Photo Credit: Dani Bradford/IFPRI

Global commodity prices fell slightly in October, according to the latest FAO Food Price Index. Although prices remained higher at 176.4 points than their September levels, the Index is 27 percent below the all-time high seen in February 2011.

The Vegetable Oil Index fell by 1.8 points from September. Soy oil prices drove much of this decline, falling due to improved harvest prospects in the US and ample global supplies for 2017-2018.

The Dairy, Meat, and Sugar Indices also fell in October based on generally higher supplies. For dairy products, this marks the first price decline since May 2017.

The Cereals Index was the exception in October, rising slightly from September and reaching 10.5 points higher than its October 2016 levels. Large exports from the Black Sea led wheat prices to decline, but maize and rice prices rose.

The latest AMIS Market Monitor was also recently released. This month’s report sees favorable market and supply prospects for wheat, maize, and soybeans in 2017-2018.
Wheat production forecasts for 2017 were raised this month based on revisions in Russia and the Ukraine; however, production remains below 2016 levels. Higher feed use has increased utilization forecasts, but total wheat ending stocks for 2017-2018 are anticipated to reach record highs.

Bumper maize crops in South America and South Africa drove 2017 production to an all-time high. Utilization expectations for 2017-2018 increased this month based on higher feed use. Global maize trade is also expected to reach a record high in 2017-2018, driven by strong demand in the EU, Mexico, and Asia. Increased production in South America and Africa will balance the increased use and keep total global ending stocks relatively steady.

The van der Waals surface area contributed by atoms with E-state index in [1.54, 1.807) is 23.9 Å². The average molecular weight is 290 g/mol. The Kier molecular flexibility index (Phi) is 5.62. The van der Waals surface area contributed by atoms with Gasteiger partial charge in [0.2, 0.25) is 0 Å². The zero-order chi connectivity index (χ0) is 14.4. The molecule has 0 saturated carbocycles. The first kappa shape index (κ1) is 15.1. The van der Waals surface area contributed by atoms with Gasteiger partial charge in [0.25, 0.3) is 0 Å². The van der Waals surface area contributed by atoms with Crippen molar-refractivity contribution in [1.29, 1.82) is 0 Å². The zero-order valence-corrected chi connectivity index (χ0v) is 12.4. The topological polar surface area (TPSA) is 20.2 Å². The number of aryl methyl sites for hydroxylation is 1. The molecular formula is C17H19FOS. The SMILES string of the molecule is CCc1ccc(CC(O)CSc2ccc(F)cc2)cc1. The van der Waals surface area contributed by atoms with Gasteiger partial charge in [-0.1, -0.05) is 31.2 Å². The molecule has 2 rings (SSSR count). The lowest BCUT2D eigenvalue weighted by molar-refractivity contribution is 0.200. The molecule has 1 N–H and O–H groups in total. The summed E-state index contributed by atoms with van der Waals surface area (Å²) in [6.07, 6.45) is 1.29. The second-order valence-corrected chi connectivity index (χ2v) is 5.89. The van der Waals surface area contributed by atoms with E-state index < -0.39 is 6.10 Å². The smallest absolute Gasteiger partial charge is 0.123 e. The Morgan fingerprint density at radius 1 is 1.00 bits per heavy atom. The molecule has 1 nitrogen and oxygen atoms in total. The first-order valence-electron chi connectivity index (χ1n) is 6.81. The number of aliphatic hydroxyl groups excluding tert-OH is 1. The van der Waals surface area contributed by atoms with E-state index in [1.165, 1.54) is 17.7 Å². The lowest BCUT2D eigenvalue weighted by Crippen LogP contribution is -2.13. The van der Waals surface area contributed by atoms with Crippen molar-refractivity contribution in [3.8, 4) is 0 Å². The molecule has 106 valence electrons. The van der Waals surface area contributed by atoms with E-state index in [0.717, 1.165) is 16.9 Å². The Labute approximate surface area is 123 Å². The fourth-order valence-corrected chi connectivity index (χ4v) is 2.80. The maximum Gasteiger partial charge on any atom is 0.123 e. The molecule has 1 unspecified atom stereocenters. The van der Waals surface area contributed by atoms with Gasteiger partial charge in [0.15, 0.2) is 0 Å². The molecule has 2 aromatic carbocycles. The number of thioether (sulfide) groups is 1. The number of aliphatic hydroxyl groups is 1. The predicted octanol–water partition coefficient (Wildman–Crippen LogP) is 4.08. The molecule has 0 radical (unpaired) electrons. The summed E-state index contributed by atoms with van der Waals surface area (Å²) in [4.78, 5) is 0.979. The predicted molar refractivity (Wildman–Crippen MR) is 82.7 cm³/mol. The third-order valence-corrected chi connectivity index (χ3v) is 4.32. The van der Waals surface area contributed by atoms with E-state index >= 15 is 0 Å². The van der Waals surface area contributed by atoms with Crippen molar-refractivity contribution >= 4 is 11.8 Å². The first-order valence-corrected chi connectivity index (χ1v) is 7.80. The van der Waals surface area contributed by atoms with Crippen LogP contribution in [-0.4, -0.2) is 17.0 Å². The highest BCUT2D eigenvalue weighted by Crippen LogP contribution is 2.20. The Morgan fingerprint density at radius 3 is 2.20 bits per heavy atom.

Soybean and rice production expectations remained virtually unchanged this month. Rice utilization and trade for 2017-2018 are both expected to increase slightly, but rice ending stocks will decline marginally based on lower stocks expected in South Korea. Soybean utilization is expected to decline slightly but trade will rise based on higher expected exports from Canada to Asia, particularly China. Soybean ending stocks are expected to rise slightly, with supplies in China and Argentina outweighing declines in the US and Brazil.

The report also highlights that prospects for 2018-2019 will be heavily dependent on weather conditions in the coming months; in particular, soybean prices will be driven largely by weather and planting conditions in the southern hemisphere. La Niña conditions are likely to occur in November-February and could increase rainfall in Central America, the Caribbean, northern South America, Southern Africa, and Southeast Asia. Lower than average rainfall could occur in southwest Asia, the Horn of Africa, southeastern South America, and the southern US. These weather patterns will play an important role in planting and production in the upcoming season.

By: Sara Gustafson, IFPRI

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